Keeping a Pro Team Going

It's important to express how important it is to support your local football teams.  Not just your local NFL or high school organizations ... how about checking out the AFL and other indoor leagues along with semi-pro.  A BIG 'hats off' needs to go out to the Arena Football League for following a business plan which is continually in development.  ESPN has mentioned AFL as one of the best innovations over the past several years.  So, why are winning AFL teams struggling?

I have been fortunate to coach pee-wee level to the pros.  But I see football as a business (and think colleges should just admit football is a business for them also) and enjoy working with the ‘professionals’ regardless of the challenges.  In the business of football I have heard a lot of ideas pertaining to “farm clubs” for the National Football League.  Now is the time for people to recognize the fact that several leagues are a developmental program for future NFL players.  The obvious downfall to player development for the NFL in AFL would be the lack of the running game for running back development and linemen size (especially DT / OG) and executing or recognizing stunts.

Now, a quick problem I have is this … at no time does the AFL try to compete with or steal from the king of football, the NFL.  This could be the best part of development the Arena Football League has thought out.  But there are leagues that have formed, or are forming, and are trying to compete with the NFL.  It needs to be recognized that the talent drop from NFL to college is a serious one for players and coaches.  The AFL is a great in-between league for players on the edge to the big show or looking to play professional football.  The talent in the AFL is serious stuff.  Players I work and talk with seem to think gaining a spot on an Arena team is easier than making the NFL.  This could not be further from the truth.  Everyone needs to understand that the expectations for playing AFL are professional grade!  Standards are not lower in order to make an Arena team.

For players who are just short of, or want to join a professional arena team, I would suggest finding a legitimate semi-pro organization in your area.  Make sure they have been around for a while and have coaches that will push and develop you.  Joining another indoor league with promises to pay and whatever else will only add to your problems.  At least with a semi-pro team you understand what’s going on without surprises down the road.  If you are serious about the goal to play pro ball, tuck the ego in the back pocket and make smart decisions.  If you don’t want to play semi-pro to stay in football shape until your next pro tryout and think a year off won’t hurt you are wrong. Go play ball and remember one warning I can offer about playing semi-pro:  “Don’t settle for it, don’t let it make you sloppy , and don’t think you are the king of the hill.”  I’ve seen several top athletes that should be playing at a professional level sucked into the semi-pro level and never come out.  The talent at semi-pro is fantastic but too often age becomes a factor before players decide to move up.  It’s what I call the BLACK HOLE of football.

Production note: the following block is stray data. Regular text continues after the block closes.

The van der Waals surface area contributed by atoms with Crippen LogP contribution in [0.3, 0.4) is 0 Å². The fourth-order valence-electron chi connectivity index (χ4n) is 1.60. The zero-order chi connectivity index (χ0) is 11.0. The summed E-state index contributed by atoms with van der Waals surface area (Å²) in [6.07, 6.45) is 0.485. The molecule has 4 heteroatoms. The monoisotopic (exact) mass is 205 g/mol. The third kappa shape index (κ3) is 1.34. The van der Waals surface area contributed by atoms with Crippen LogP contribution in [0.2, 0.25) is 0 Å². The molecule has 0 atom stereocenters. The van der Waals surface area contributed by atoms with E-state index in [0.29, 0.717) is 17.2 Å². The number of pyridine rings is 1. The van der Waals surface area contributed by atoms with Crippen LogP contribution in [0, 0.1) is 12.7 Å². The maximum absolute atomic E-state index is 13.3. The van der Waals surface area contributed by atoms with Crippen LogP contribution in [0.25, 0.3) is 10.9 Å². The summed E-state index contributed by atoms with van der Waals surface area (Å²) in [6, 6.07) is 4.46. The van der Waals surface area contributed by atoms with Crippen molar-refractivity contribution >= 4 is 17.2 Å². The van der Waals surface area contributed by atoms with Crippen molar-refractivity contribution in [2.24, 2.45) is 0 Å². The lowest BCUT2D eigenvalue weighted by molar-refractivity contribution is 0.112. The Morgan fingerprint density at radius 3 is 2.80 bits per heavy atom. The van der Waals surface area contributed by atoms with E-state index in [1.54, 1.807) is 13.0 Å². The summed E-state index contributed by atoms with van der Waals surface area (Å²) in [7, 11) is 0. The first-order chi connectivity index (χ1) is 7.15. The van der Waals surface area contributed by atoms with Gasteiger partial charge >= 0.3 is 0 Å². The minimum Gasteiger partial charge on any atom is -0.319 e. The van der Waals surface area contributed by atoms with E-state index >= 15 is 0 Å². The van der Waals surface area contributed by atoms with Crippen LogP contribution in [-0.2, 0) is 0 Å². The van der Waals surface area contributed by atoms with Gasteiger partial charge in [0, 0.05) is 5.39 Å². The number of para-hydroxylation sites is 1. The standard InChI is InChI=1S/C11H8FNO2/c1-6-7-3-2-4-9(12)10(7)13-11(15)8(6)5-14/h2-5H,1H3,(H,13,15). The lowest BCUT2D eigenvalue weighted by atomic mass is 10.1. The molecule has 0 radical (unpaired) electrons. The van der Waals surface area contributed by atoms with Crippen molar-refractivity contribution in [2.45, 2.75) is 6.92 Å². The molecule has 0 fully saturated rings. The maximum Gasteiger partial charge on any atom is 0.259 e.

Back to the subject.  The NFL could send some skilled players to other leagues for further development. Just like it did with NFL Europe.  Think of the cost savings for pro teams in player development and the added interest for fans to attend or watch the other leagues games.  There are players I have personally worked with that were sent to NFL Europe for development but only sat and learned almost nothing further.  This can be based on the format Major League Baseball uses for its minor league system.  The difference is the AFL is not ‘minor league’ instead, professional.  Each NFL club could allocate, after the completion of its NFL training camp, players from its initial training camp roster to an AFL affiliate.  To keep the cost efficiant for AFL fans and the league players would be paid AFL wages for this time. Hey, it’s better than being cut period and they receive coaching along with professional play time.

The advantage of the indoor football system is that it would allow an NFL club to get a "second look" at a player that does not initially make its regular NFL club without actually having to relinquish that player's rights. The operating cost of the player development would be less than the NFL payed to NFL Europe and more opportunity for players getting the much needed play time.

I understand the AFL wants to remain it’s own identity in professional football, as it should, but to help alleviate independent AFL organizations' marketing and sponsorship problems a step could be made to help.  We already see celebrity owners that make an impact to the AFL market.  Couple this with the above idea and things could get interesting.  Fans are upset to lose a professional team in their hometown area and are looking for a bit more stability from the AFL.

In closing I would like to remind you again to go out and support your local football teams.  The players are talented, fans are great, it’s indoor and the price is reasonable. For players looking to play, don’t turn down an opportunity to play AFL or CFL hoping for better things.  The talent and competition is there and players move on to bigger markets continually.

 Yours in football,
 Coach Z

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